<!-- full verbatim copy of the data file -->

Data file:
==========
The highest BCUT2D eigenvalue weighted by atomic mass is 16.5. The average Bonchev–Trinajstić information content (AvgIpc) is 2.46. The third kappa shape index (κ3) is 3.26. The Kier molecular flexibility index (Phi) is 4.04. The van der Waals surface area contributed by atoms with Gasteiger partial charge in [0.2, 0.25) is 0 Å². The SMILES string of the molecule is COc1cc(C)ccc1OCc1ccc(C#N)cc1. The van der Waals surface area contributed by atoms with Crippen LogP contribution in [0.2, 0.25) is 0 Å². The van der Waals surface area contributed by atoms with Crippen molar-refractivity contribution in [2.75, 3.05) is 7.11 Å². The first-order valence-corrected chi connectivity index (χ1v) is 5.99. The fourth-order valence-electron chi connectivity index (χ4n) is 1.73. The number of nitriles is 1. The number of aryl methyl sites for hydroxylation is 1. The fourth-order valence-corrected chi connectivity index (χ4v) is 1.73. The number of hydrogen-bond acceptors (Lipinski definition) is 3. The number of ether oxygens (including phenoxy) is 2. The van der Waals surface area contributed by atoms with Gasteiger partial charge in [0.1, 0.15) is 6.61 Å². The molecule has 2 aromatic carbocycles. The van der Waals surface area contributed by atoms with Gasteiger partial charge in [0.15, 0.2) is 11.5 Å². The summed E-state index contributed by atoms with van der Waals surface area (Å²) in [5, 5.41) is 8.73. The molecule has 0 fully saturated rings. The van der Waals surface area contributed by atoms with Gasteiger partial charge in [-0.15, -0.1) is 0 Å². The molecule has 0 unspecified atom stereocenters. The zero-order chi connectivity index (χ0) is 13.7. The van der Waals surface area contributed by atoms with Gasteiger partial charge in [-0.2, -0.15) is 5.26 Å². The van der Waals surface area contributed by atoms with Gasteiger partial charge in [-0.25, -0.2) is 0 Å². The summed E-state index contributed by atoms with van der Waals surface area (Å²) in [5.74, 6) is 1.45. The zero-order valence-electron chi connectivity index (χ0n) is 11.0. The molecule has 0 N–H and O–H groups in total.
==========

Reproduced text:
The highest BCUT2D eigenvalue weighted by atomic mass is 16.5. The average Bonchev–Trinajstić information content (AvgIpc) is 2.46. The third kappa shape index (κ3) is 3.26. The Kier molecular flexibility index (Phi) is 4.04. The van der Waals surface area contributed by atoms with Gasteiger partial charge in [0.2, 0.25) is 0 Å². The SMILES string of the molecule is COc1cc(C)ccc1OCc1ccc(C#N)cc1. The van der Waals surface area contributed by atoms with Crippen LogP contribution in [0.2, 0.25) is 0 Å². The van der Waals surface area contributed by atoms with Crippen molar-refractivity contribution in [2.75, 3.05) is 7.11 Å². The first-order valence-corrected chi connectivity index (χ1v) is 5.99. The fourth-order valence-electron chi connectivity index (χ4n) is 1.73. The number of nitriles is 1. The number of aryl methyl sites for hydroxylation is 1. The fourth-order valence-corrected chi connectivity index (χ4v) is 1.73. The number of hydrogen-bond acceptors (Lipinski definition) is 3. The number of ether oxygens (including phenoxy) is 2. The van der Waals surface area contributed by atoms with Gasteiger partial charge in [0.1, 0.15) is 6.61 Å². The molecule has 2 aromatic carbocycles. The van der Waals surface area contributed by atoms with Gasteiger partial charge in [0.15, 0.2) is 11.5 Å². The summed E-state index contributed by atoms with van der Waals surface area (Å²) in [5, 5.41) is 8.73. The molecule has 0 fully saturated rings. The van der Waals surface area contributed by atoms with Gasteiger partial charge in [-0.15, -0.1) is 0 Å². The molecule has 0 unspecified atom stereocenters. The zero-order chi connectivity index (χ0) is 13.7. The van der Waals surface area contributed by atoms with Gasteiger partial charge in [-0.2, -0.15) is 5.26 Å². The van der Waals surface area contributed by atoms with Gasteiger partial charge in [-0.25, -0.2) is 0 Å². The summed E-state index contributed by atoms with van der Waals surface area (Å²) in [5.74, 6) is 1.45. The zero-order valence-electron chi connectivity index (χ0n) is 11.0. The molecule has 0 N–H and O–H groups in total.